Archive for May, 2008

Chinese People and the Expression of Love

Saturday, May 31st, 2008

One of the criticisms leveled by Westerners and, far more vehemently, by Westernized Chinese, at Chinese people in general is that they don’t “show love”. In fact, this theme is enlarged upon in a very unflattering manner in more than one novel written by Chinese-Americans about Chinese-Americans. The gist of the criticism is that traditional Chinese culture doesn’t value love and that therefore Chinese people are cold and incapable of feeling love.


Sigh, that is not so! Traditional Chinese culture does value love, and Chinese people are capable of feeling love! It’s just that first, traditional Chinese culture considers obligations, which are objective and are defined by the objectively existing relationship, to come before love, a subjective feeling, and second, because of the foregoing, Chinese people don’t need to express love in the very demonstrative ways that Westerners express it. Traditional Chinese culture makes Chinese people secure in that should one day the subjective feeling of love towards them not be felt by the other party in the relationship, that doesn’t mean the relationship will come crashing to an end. The relationship continues as long as one continues to fulfill one’s relationship-defined obligations.


Thus one expresses love by fulfilling one’s obligations with all one’s heart and soul. In traditional Chinese culture, in the novels, plays, and stories, what is sung in praise to is the behavior of fulfilling one’s obligations with all one’s heart and soul regardless of difficulty or sacrifice, while the subjective feeling of love is included in and expressed by the objective behavior. Traditional Chinese culture puts objective behavior first and subjective feeling second.


Therefore, Chinese don’t need to always say “I love you”, to always kiss and embrace in front of others, like Westerners do. On the contrary, Chinese feel that such things are creepy, like they are phony, part of an act. Chinese people fulfill their obligations and duties every day with whole heart and soul, with an attitude that’s both reverent and joyful, and such is their expression of love.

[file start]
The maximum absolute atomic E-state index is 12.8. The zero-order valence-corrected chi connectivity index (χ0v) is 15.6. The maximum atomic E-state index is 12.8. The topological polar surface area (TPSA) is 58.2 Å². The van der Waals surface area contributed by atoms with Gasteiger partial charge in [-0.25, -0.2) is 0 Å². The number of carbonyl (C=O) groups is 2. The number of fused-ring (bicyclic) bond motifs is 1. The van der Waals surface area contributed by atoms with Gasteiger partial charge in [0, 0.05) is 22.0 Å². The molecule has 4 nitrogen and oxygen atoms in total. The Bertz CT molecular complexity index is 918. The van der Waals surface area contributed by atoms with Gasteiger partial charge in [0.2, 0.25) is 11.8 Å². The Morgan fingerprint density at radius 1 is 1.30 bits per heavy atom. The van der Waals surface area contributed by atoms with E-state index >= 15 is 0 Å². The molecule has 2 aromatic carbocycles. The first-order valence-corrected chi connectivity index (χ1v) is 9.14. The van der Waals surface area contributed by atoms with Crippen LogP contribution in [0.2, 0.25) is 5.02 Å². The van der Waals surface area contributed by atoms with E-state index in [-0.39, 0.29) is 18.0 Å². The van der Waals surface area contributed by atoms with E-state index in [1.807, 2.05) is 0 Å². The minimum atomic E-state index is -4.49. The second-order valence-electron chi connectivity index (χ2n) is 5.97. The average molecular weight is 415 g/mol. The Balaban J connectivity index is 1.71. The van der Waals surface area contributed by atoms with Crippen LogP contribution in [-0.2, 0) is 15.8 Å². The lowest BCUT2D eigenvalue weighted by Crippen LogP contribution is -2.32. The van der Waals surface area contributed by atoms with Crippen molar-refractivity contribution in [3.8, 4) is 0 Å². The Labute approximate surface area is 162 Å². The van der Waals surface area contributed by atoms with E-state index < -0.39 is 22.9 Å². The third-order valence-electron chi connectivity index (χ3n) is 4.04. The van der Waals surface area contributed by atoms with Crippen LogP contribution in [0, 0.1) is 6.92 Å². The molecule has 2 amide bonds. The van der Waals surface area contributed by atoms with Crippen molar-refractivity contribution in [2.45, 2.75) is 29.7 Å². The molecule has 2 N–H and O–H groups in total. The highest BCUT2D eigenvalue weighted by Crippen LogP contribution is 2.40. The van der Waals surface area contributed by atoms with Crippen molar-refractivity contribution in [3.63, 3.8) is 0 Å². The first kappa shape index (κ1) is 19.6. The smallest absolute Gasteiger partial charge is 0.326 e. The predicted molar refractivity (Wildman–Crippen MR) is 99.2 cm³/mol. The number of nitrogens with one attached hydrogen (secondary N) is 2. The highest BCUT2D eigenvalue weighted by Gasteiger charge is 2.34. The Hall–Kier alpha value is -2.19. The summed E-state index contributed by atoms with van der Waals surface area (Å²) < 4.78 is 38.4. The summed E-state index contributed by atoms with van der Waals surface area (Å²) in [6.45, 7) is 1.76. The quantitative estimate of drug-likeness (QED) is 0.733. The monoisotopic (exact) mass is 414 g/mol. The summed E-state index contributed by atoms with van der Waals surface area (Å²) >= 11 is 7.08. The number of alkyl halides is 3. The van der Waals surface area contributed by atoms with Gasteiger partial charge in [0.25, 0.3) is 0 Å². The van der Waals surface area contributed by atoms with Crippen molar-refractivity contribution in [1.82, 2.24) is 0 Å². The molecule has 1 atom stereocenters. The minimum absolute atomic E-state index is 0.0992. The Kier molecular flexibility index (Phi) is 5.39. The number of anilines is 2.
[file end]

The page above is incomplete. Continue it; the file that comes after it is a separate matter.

So, yes, in traditional Chinese culture love is important, indeed very important; it’s just that love is not supreme, not important above all else, the way Western culture has it. Traditional Chinese culture puts love in its proper place.


It’s not just traditional Chinese culture that’s like this; traditional Korean, Japanese, and Vietnamese cultures are also like this, in a word, all the Asian cultures that have revered Confucius are like this.


Feng Xin-ming 冯欣明

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Earthquake victims

Thursday, May 29th, 2008

With a heavy heart we think of the victims of the earthquake in China: the dead, the missing, the homeless, the dispossessed, and their families. Likewise we mourn the victims of the cyclone in Myanmar. These are sad, sad tragedies. So many lives, wiped out or severely damaged. No one who is associated with Asia could be untouched by these calamities.

In fact, the whole world is touched, and moved. I was in Paris recently, and when I told the cab driver, who was originally from Mali in Africa, that I was Chinese he said, “Ah, yes, the great earthquake – so sad!” When I went to visit the famous Notre Dame Cathedral in Paris as a tourist the priests at Mass were praying for the victims of the earthquake in China. Great indeed is the feeling of brotherhood among people all over the world!